By Paul Sandle
LONDON (Reuters) - Britain's foreign minister Boris Johnson was accused by cabinet colleagues on Sunday of "backseat driving" on Brexit after setting out his own vision of the country's future outside the European Union.
Only days before Prime Minister Theresa May is due to speak in Italy about Britain's planned EU departure, Johnson on Saturday published a 4,300-word newspaper article that roamed well beyond his ministerial brief and, in some cases, the approach set out by the government.
Interior minister Amber Rudd said it was "absolutely fine" for the foreign secretary to intervene publicly but that she did not want him managing the Brexit process.
"What we've got is Theresa May managing that process, she's driving the car," Rudd told the BBC's Andrew Marr on Sunday.
Asked if Johnson was backseat driving, she replied: "Yes, you could call it backseat driving, absolutely."
Johnson's article re-ignited speculation that he would challenge May for the leadership of the Conservative Party.
Rudd, however, said she did not think Johnson was laying the groundwork to challenge May.
"I think that he, like I, supports the prime minister at this difficult time as we try to conclude the negotiations with the EU," she said.
May's deputy, Damian Green, also weighed in, saying that Johnson had written a "very exuberant" article but it was "absolutely clear to everyone that the driver of the car in this instance is the prime minister".
"It is the job of the rest of us in the cabinet to agree on a set of proposals and get behind those proposals and get behind the prime minister," Green told BBC TV.
'MISUSE OF STATISTICS'
Johnson wrote in the Daily Telegraph that Britain would not pay to access the EU market in the future. Once out of the EU, the country should borrow to invest in infrastructure, reform the tax code and set immigration levels as it sees fit, he said.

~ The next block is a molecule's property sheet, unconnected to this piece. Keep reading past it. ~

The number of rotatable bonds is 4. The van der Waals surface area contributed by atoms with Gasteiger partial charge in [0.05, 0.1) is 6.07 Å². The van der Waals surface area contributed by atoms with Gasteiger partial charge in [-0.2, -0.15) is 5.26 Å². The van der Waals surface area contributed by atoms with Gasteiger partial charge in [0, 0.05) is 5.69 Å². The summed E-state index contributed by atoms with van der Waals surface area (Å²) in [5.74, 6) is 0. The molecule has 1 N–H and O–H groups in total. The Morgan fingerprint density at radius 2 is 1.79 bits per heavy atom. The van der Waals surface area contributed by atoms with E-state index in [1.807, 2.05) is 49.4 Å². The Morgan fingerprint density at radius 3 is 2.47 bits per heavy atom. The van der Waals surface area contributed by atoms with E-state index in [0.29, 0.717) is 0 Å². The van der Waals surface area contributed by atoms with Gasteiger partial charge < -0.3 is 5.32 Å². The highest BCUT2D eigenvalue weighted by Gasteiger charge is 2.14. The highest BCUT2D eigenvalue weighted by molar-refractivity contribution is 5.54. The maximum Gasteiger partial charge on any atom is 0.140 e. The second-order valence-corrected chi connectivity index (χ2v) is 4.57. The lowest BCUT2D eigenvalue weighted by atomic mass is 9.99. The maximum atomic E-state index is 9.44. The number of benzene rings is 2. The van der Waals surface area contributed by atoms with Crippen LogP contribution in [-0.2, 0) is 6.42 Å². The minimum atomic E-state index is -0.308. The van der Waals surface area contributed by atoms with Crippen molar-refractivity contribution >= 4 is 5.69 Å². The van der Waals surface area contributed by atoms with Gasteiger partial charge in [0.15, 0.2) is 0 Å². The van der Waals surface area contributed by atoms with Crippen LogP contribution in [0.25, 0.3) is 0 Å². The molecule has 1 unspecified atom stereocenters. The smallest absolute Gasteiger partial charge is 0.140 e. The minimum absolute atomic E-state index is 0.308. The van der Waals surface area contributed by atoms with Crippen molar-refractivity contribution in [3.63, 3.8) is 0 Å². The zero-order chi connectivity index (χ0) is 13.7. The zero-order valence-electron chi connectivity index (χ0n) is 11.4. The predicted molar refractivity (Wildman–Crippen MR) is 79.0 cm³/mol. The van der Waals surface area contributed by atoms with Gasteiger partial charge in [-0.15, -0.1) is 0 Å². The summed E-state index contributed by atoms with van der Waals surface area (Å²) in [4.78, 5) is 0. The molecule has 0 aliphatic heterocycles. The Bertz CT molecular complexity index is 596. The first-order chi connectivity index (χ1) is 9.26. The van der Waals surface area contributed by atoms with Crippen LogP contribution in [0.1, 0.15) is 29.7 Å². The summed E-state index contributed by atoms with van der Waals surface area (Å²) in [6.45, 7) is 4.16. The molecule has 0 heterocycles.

Johnson also repeated the Brexit campaign claim that the government would be 350 million pounds ($476 million) a week better off outside the EU.
Government officials criticized Johnson for repeating the claim, saying the figure does not take into account the funding Britain receives back from Brussels.
David Norgrove, of the UK Statistics Authority, said he was "surprised and disappointed" that Johnson was still quoting a figure that confused gross and net contributions.
"It is a clear misuse of official statistics," Norgrove said in a letter to Johnson on Sunday.
Johnson said in reply that Norgrove's letter was "based on what appeared to be a wilful distortion of the text of my article" and asked the official to withdraw it.
The timing of Johnson's article -- published a day after a bomb injured 30 people on a train in London -- also drew criticism from some colleagues.
Reacting to the furor his article had generated, Johnson tweeted on Saturday: "Looking forward to PM's Florence Speech. All behind Theresa for a glorious Brexit."
(Editing by David Goodman and Robin Pomeroy)